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  11. Very sad, we decided not to go on the toy run that year as the winds were exceptionally gusty, and I was a learner rider. My little 250 does get pushed around by the wind easily.
  12. But the converse is that 72% of all other accidents are occur amongst 'experienced' riders...
  13. Maybe all newbie riders should join NR and read stuff like this. Having now read it, my skinny ar$e little CB125 and I will not be going out in high winds until I learn how to ride in adverse whether conditions. And even then I probably wouldn't until I got a heavier bike and clocked up some experience.
  14. Even heavy bikes get "hairy" when the wind gets over 80k and is side on. It is a particular hazard in country riding where trees interrupt the cross winds irregularly. You can be leaning sideways hard to go straight then a patch of trees breaks the wind and if you are not prepared you turn very quickly in the direction you were leaning. Dropping your speed gives you more reaction time before you go gutter surfing. Tassie roads are rarely straight so side winds are always going to be an issue to be aware of. You can have a strong manageable headwind then along comes a corner and its side on and dangerous. But when its not windy YEE HAA.
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  15. How will you learn to ride in high winds if you never go out in high winds?
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  16. I'll learn to ride in high winds when I'm ready. With less than 5 hours on my bike, I'm not ready. I may never be ready and that's ok too.
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  17. Fair enough, you should learn at your pace. However as with wet weather riding, riding in windy conditions needs to be learned. You may decide you won't go out in rain or wind but those conditions will come to you.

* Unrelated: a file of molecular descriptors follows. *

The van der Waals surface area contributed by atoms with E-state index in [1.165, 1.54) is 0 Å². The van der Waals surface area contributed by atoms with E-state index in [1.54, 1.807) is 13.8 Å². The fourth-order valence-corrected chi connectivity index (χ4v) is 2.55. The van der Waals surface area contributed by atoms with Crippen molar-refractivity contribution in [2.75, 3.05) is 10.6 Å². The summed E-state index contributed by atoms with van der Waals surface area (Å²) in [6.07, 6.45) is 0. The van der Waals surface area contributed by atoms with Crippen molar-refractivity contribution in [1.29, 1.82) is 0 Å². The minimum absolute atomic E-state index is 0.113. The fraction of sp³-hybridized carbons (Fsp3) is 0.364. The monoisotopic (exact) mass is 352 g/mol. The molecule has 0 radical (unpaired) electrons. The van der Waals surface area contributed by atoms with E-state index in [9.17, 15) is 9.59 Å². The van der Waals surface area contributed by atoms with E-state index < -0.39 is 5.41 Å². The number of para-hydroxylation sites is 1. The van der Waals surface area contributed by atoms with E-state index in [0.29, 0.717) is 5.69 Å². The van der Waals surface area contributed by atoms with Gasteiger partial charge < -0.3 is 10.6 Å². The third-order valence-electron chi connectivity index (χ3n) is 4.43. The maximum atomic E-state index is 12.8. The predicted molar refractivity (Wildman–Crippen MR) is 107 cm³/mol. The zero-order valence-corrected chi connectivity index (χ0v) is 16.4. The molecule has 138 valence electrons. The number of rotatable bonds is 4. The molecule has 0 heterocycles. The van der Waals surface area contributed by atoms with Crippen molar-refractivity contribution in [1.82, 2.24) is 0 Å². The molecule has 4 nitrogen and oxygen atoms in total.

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  18. Not sure where you hale from but if you are in Sydney watch out along Anzac Parade or down near the airport because when a nor-easter or a vicious easterly pipes in you will really get flicked around unexpectedly! No choice when it will decide to hit you and good to be prepared mentally for it at least...:)
    I actually posted a thread about riding in this howling wind because it scared the crap out of me!
    And as noted above the sudden drops in the wind are probably more dangerous than the big blow...:whistle:
  19. By reading this thread I'm already better prepared for when these conditions come to me. It doesn't mean I have to knowingly go out and test the gods of fate on my teensy bike.

    Old maid, I live on a plateau below the beautiful Macedon ranges in Victoria that experiences screaming northerlies, screaming southerlies, and a wicked westerly. We also get black ice and pea soup fog. Oodles of fun awaits when winter cometh.
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  20. GoldenberriGoldenberri, good call, learn at your own pace. I recall riding near Yarra Glen on my GS500F on a windy day and the bike was literally "dancing" around the lane. The thing was 200kg and I added another 75, and the wind just picked me up a number of times and deposited me on the far side of the lane. Positioning in the lane was really important. Once you realise you can deal with it, it becomes easier. Obviously can be dangerous too.